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Aetna Analysis Supports Data Showing Blood Clot Drug May Be Less Effective When Taken with Commonly Used Acid-Reducer

HARTFORD, Conn.--(BUSINESS WIRE)--Sep 16, 2008 - Clopidogrel, a drug used in treating coronary artery disease and marketed as Plavix(R), may be less effective when it interacts with acid reducing proton pump inhibitors (PPIs) (e.g., Prilosec(R), Nexium(R)) according to an Aetna (NYSE:AET) analysis published in the September 16th issue of the Journal of the American College of Cardiology. Initial results showed (a) a one year acute myocardial infarction (MI) of 5.03 percent in the group taking PPIs often; (b) a 3.08 percent one year acute MI rate in the group taking PPI some of the time; and (c) a one year acute MI rate of 1.38 percent in the group with no PPI use.*

"This is one study, one piece of the data puzzle, but it certainly suggests that we may be able to help promote improved patient safety through outreach and education," said Ed Pezalla, MD, national medical director for Aetna Pharmacy Management and co-author of the analysis. "We have notified the FDA of our findings and are making physicians aware of the potential risks of taking these medications together."

Aetna is currently working to create a clinical alert to physicians and pharmacists when these two medications are prescribed concurrently.

Aetna Pharmacy Management's (APM) Pharmacy Outcomes Research team conducted the analysis following a previous report on clopidogrel in the Journal's January 2008 issue, which suggested PPIs can have a negative influence on the antiplatelet action of clopidogrel. Following the publication of this report, the team analyzed Aetna's medical and pharmacy claims information to see if the data showed a difference in MI event rates for Aetna members taking clopidogrel depending on whether they were also taking a PPI.

"Because proton pump inhibitors are prescribed in almost half of all patients receiving clopidogrel, we felt this study was needed to evaluate the significance of the risk when both drugs were simultaneously used," said David Day, MS, RPh, head of Pharmacy Outcomes Research for Aetna and co-author of the analysis. "We're evaluating any additional communication that may be necessary."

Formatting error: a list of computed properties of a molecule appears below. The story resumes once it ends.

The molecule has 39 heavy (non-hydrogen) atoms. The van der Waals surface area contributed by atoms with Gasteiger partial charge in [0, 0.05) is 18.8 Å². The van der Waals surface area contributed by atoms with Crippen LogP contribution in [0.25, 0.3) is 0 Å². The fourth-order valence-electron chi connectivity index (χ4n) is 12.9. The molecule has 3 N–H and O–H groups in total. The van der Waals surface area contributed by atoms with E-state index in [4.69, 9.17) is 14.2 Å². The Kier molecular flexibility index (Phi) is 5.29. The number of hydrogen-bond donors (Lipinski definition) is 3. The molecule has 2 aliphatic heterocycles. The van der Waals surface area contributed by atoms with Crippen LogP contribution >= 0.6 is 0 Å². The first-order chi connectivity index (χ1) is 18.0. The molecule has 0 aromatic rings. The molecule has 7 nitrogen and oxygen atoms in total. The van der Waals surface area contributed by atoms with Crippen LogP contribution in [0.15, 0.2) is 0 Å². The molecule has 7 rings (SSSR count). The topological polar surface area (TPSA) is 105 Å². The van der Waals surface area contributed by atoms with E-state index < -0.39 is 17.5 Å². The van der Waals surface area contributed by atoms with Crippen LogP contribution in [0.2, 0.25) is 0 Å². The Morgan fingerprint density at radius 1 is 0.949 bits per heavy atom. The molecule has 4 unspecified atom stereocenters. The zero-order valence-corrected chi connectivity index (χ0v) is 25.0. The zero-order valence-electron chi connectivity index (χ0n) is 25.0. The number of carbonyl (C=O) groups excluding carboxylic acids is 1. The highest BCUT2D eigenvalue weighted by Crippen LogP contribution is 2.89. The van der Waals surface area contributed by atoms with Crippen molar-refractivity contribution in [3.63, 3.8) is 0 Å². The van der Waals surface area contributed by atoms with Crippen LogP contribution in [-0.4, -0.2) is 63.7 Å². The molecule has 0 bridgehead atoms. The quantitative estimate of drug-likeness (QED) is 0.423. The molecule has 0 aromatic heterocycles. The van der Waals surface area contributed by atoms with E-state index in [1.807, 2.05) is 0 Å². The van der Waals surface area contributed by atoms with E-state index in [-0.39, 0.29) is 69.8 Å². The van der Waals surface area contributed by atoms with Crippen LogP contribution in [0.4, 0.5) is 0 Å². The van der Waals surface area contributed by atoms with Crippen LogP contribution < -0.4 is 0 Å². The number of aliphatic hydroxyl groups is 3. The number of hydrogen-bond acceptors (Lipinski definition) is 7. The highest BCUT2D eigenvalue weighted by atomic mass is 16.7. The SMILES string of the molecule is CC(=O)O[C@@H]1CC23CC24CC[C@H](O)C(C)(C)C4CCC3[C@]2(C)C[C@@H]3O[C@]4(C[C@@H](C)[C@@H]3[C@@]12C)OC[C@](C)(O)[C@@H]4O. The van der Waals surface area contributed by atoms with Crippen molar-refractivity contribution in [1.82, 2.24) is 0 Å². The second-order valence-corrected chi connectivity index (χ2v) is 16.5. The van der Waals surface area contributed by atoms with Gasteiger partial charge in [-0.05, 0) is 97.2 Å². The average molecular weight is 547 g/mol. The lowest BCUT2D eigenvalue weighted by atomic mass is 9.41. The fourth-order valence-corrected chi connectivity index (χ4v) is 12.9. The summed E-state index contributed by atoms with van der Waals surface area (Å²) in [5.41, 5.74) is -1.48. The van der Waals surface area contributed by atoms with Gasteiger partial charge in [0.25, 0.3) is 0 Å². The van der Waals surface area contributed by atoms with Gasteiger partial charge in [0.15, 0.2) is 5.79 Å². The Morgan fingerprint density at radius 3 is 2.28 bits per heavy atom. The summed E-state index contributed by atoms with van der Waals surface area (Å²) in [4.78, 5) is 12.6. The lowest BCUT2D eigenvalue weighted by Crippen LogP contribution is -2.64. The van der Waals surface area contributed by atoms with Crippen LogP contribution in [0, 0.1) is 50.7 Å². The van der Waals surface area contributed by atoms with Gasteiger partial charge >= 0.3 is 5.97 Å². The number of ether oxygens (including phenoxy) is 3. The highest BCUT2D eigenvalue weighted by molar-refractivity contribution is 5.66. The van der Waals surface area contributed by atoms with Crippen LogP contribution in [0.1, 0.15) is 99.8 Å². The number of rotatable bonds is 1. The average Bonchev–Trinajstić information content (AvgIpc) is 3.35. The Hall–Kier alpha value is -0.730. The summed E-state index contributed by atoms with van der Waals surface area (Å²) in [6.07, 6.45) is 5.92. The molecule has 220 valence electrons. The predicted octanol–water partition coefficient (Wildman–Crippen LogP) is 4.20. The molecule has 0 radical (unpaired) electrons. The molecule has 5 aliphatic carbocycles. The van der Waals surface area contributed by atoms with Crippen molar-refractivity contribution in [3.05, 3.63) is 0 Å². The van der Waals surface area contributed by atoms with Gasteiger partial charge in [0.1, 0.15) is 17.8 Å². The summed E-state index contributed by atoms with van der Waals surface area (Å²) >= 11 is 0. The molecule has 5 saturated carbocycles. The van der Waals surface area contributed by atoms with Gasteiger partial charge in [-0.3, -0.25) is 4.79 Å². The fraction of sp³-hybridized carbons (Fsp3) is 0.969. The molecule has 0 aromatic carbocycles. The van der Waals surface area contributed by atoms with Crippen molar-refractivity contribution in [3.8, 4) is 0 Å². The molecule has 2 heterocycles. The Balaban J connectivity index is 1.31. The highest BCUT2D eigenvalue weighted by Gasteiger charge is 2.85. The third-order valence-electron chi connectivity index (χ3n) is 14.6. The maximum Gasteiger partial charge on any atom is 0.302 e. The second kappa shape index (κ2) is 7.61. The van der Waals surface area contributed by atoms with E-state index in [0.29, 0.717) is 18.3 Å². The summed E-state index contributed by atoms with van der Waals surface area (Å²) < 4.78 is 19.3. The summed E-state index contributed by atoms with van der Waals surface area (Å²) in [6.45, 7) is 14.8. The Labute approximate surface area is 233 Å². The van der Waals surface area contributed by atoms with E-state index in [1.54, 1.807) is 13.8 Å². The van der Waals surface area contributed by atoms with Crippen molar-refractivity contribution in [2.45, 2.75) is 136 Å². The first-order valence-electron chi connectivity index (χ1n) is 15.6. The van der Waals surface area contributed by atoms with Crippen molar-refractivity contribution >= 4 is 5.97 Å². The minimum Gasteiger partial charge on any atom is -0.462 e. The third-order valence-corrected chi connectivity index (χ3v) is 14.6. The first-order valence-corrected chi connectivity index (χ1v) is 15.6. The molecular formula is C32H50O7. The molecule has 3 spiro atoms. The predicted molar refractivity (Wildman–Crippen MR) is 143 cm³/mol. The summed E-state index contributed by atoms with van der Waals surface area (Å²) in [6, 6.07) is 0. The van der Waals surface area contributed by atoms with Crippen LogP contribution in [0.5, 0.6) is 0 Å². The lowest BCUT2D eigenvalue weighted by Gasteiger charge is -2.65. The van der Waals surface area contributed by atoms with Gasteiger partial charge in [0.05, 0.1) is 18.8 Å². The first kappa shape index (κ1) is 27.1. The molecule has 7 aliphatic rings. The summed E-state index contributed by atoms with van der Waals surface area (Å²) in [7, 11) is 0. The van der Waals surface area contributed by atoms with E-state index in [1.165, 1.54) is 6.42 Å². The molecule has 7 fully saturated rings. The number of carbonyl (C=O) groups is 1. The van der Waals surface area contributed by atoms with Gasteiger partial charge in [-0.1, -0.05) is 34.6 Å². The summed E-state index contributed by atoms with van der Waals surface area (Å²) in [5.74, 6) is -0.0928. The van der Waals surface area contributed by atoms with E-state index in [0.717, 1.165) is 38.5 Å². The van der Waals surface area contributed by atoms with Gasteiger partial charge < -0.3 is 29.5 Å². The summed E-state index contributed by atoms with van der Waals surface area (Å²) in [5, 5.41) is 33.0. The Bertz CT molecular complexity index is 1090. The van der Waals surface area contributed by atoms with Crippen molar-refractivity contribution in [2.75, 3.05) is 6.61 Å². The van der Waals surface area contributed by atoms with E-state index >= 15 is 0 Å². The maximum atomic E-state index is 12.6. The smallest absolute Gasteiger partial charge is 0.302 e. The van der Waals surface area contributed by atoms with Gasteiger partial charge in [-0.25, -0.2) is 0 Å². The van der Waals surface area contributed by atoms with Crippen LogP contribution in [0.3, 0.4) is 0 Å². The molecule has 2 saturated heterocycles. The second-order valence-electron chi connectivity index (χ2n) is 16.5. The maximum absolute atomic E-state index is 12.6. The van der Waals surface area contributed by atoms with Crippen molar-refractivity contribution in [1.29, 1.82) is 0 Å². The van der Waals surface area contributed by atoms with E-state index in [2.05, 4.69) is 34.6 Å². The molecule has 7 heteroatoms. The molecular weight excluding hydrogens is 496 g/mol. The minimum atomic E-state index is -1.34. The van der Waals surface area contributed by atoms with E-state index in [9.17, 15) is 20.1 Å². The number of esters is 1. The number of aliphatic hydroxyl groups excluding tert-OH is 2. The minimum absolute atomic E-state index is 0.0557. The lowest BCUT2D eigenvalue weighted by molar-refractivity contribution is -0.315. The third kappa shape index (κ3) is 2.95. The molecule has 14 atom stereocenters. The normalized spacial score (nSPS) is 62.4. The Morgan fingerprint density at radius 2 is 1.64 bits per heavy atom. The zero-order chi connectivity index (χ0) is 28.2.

Aetna identified 1,010 members less than 65 years old that were continuously eligible for Aetna medical and pharmacy benefits from January 2005 through December 2006 and were newly started on clopidogrel during the month of January 2006. Aetna then associated these members with concurrent pharmacy claims for PPIs, medical claims for hospital admission with diagnoses indicative of MI co-morbidities, and internal measures of severity of illness at the time of first clopidogrel use.

* Those members who received greater than182 days supply of clopidogrel throughout 2006 without evidence of PPI use were assigned to the control group. Those members who received greater than182 days supply of clopidogrel throughout 2006 and less than182 days supply of PPI were assigned to the low PPI exposure group, and finally, those members who received greater than182 days supply of clopidogrel throughout 2006 and greater than182 days supply of PPI were assigned to the high PPI exposure group.

Aetna is one of the nation's leading diversified health care benefits companies, serving approximately 37.2 million people with information and resources to help them make better informed decisions about their health care. Aetna offers a broad range of traditional and consumer-directed health insurance products and related services, including medical, pharmacy, dental, behavioral health, group life and disability plans, and medical management capabilities and health care management services for Medicaid plans. Our customers include employer groups, individuals, college students, part-time and hourly workers, health plans, governmental units, government-sponsored plans, labor groups and expatriates.

www.aetna.com

Contact

Aetna
Media Contact:
Matt Wiggin, 860-273-4857
wigginM@aetna.com

 

Posted: September 2008

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